* THE first issue of bike racing's annual bible Motocourse was released in 1976 with - you've guessed it - Barry Sheene on the cover. The hardback book was the only complete record to have of the Grand Prix world championships and getting hold of one of the early copies now is extremely difficult.

This feature was first published in the November 2002 issue of TWO


Barry Sheene was advertising Brut 33 on TV, kids everywhere were scuffing their knuckles on mum's lino winding up Evel Knievel toys, the height of paddock fashion was a Polyester jacket emblazoned with sew-on patches, and Harley-Davidsons were winning two-stroke Grand Prix! Hell, at the start of the decade that made John Travolta a star and Starsky and Hutch the coolest men in a Ford Torino anywhere, you didn't even have to wear a crash helmet here in the UK. Far out. Welcome back to the 1970s, man.

If you're too young to remember when leathers were flared and knee sliders hadn't even been invented, read on and find out what you missed. If you're in your mid-30s and starting to sag, you'd best have a hanky at the ready because you'll be shedding tears of nostalgia by the end of this groovy feature my friend.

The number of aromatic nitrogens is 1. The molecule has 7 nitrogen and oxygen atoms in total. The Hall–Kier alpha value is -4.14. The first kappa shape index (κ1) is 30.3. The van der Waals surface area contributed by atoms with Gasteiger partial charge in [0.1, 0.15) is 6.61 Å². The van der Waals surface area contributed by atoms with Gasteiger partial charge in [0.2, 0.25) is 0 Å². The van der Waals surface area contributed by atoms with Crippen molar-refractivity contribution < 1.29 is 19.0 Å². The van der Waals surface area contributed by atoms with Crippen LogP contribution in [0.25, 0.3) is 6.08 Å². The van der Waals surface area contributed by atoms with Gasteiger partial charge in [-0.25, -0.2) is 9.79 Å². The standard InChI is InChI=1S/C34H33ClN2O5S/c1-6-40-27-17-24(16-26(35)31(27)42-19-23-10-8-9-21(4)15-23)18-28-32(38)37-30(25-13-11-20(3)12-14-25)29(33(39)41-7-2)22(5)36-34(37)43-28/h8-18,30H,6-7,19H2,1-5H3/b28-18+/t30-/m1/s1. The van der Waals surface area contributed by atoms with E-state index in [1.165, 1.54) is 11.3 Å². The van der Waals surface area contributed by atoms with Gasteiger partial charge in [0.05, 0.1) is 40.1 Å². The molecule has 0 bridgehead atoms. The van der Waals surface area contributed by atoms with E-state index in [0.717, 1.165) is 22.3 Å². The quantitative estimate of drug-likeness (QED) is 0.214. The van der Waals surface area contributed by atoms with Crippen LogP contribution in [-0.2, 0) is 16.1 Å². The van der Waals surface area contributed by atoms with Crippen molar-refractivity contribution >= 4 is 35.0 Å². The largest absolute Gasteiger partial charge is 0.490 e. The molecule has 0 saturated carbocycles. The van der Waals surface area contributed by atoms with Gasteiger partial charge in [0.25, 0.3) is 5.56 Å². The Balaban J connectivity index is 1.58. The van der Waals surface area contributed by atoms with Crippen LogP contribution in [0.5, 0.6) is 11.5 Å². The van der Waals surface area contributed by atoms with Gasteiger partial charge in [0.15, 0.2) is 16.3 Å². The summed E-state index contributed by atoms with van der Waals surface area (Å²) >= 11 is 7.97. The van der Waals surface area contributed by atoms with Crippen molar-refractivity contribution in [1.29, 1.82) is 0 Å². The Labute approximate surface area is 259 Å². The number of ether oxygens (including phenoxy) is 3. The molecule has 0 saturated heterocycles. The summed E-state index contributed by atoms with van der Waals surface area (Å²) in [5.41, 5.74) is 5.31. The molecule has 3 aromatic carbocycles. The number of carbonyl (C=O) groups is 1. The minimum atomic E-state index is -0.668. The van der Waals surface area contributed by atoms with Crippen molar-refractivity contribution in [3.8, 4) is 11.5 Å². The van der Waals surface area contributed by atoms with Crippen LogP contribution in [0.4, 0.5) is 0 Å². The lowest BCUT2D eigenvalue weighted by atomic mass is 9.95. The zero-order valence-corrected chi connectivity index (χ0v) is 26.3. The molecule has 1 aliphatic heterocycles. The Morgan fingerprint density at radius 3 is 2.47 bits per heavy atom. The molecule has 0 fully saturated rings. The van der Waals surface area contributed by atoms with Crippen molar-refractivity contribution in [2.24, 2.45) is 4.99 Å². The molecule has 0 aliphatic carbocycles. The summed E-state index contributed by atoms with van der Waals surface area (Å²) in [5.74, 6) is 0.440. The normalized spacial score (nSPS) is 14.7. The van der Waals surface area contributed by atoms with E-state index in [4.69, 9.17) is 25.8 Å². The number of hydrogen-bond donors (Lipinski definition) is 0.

The 1970s saw the death of Burger King himself, Elvis Presley. Star Wars, Jaws and Grease dominated cinema screens and bikers everywhere drooled over Suzi Quatro - now to be found playing dingy bars at the TT and somewhat more wrinkled and shrunken than in her heyday.

Yes, they were heady, long haired, patterned wallpaper days when track safety wasn't all it should have been and Mike Hailwood was still winning TTs.

So don your Lewis Leathers (body armour forbidden), buckle up your courier-style 'race' boots, spin a David Essex LP on the turntable and settle back as we race down the time tunnel to re-discover what motorcycling was all about three decades ago.

THE BIKES WE RODE

(or at least drooled after down the chippie)

At the dawn of the 70s, the bike to have was still Honda's revolutionary CB750, the machine usually accredited with being the first 'superbike.'

Although it was launched in 1969, no-one had bettered it as the new decade began. Rival manufacturers tried to fight back with a range of multi-cylinder two strokes like Kawasaki's evil 500H1 triple and Suzuki's GT750 'Kettle' but four cylinder, four strokes were proving the way to go, not least because of new, stricter emissions laws.

In 1973, Kawasaki released its own four cylinder, four stroke Honda-beater in the shape of the £1,088 Z1. At 900cc, it may have been bigger and faster than the Honda but it still handled like a piece of shit - a problem with most bikes throughout this flower-packed decade.

In a bid to stand at least a fighting chance of getting their bikes round corners, owners of lardy, wobbly Jap fours turned to aftermarket firms who specialised in taking reliable Japanese engines and fitting then in a chassis that actually worked. Bimota, Van Veen, Rickman and Seeley were just a few examples. It's hard to imagine today that you could buy a top class superbike which didn't handle but that was the absolute norm in the 70s so consider yourself lucky, and relatively safe, now young man.